Consider an investment account owned by one spouse prior to the marriage.  Over many years of marriage, the spouse uses joint money to increase the value of the account and ultimately the parties combine that account into a joint investment account, which they use for home improvements, family vacations, and debt repayment.  The argument that the original investment account value should be separate property becomes murkier and murkier the longer the marriage and the more the spouses do to treat it as marital rather than separate property.

Compare this with a wife who owned a home prior to the marriage.  Upon getting married the couple purchases a new home and the wife rents her pre-marital home, using the rental income to pay all mortgage payments, insurance, taxes and upkeep.  She keeps the pre-marital home in her own name (or an LLC in her own name at the advice of her wise attorney).  This is strong evidence that it was the parties’ intent to keep that pre-marital home as the wife’s separate property and little or none of the marital money earned by the spouses during their marriage was put into the home.  Absent any other special circumstances, this pre-marital home should remain the wife’s separate property in divorce.


A Note on Active vs. Passive Appreciation

Retirement accounts such as 401(k)’s and IRA’s are usually much easier to identify and keep separate in a divorce.  However, it’s important to note that the growth in these types of accounts can be treated as marital if the growth is attributable to marital money (such as the account holder’s earnings).  The key question is whether the growth occurred as a result of the account holder’s actions (i.e., contributions and management) or was the growth the result of mere passive growth (i.e., interest and market gains).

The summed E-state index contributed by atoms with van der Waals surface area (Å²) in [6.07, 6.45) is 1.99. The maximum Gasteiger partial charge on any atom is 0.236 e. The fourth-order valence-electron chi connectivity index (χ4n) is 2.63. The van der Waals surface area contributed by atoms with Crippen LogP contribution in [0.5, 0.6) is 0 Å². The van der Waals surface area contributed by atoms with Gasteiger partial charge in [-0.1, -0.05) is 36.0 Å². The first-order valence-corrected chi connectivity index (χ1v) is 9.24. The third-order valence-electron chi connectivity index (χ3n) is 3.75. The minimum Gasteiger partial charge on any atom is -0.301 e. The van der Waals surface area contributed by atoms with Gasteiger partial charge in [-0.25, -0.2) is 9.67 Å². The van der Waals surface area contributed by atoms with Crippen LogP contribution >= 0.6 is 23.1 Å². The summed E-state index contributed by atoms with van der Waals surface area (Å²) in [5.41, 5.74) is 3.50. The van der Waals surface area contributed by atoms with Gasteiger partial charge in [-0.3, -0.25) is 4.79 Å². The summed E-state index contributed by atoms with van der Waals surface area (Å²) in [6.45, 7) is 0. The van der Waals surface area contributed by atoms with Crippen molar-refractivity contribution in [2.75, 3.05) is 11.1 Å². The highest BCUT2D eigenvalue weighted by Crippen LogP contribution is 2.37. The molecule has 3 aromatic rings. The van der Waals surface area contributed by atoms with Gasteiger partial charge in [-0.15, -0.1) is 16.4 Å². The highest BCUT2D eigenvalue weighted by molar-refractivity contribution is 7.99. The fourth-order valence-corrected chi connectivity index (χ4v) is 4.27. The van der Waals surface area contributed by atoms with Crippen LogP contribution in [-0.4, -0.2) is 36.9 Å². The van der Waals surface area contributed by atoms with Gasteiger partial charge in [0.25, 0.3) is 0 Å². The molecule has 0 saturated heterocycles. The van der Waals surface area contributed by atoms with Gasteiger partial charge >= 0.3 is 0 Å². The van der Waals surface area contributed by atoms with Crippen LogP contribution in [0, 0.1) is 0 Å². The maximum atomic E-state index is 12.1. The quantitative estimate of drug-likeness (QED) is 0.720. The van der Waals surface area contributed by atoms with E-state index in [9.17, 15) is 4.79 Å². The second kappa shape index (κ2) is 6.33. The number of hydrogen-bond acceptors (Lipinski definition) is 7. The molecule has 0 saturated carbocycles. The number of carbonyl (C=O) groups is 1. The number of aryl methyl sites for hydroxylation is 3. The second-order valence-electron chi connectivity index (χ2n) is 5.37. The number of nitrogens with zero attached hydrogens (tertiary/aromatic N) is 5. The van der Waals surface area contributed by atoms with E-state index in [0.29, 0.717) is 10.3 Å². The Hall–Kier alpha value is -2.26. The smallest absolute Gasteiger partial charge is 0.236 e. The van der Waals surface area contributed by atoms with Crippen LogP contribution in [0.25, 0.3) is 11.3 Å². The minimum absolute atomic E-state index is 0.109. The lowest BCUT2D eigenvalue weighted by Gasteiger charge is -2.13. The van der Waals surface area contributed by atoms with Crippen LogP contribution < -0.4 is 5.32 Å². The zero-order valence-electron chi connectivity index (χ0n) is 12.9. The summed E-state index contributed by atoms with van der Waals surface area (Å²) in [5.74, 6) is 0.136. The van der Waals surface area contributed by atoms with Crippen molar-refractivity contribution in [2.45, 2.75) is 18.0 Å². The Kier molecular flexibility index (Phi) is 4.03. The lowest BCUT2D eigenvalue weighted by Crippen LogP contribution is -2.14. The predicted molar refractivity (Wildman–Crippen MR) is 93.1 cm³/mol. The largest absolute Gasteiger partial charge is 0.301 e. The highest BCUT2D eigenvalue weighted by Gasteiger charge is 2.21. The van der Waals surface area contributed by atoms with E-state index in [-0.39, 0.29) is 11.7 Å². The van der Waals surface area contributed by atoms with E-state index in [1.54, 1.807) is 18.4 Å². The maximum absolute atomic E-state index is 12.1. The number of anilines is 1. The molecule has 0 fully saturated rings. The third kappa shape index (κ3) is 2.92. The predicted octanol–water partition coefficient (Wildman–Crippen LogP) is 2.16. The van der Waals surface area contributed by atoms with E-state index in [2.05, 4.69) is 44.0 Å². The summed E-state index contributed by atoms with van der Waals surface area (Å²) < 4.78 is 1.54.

Therefore, if a husband owned a 401(k) worth $50,000 at the time of the marriage and that 401(k) is worth $100,000 at the time of divorce (and assuming the husband contributed to this account from his earnings during the marriage), the original $50,000 would usually be viewed as his separate property and the remaining $50,000 is treated as marital property, subject to division in the divorce.  So if the marital property is divided equally, the $50,000 in 401(k) growth during the marriage would be divided $25,000 to each spouse, resulting in the husband receiving $75,000 ($50,000 being his pre-marital portion + $25,000 representing one-half the marital portion) and the wife would receive $25,000 (one-half the marital portion).

On the other hand, if the husband owned an IRA worth $50,000 at the time of the marriage and that same account is worth $65,000 at the time of the divorce, with the increase in value being the result of interest and market gains, not due to the husband’s contributions toward the account, this would likely be viewed as mere passive appreciation.  In that event, the entire account, including both the original pre-marital amount and the growth during the marriage, should be viewed as his separate property and not divided in the divorce.



Property division often seems like the easiest issue in a divorce until more careful examination reveals more complexities, such as separate property claims, valuation issues, and more.  Remember, every case presents a unique situation and may call into play different aspects of the law and affect property division.

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10.0James W. Chryssikos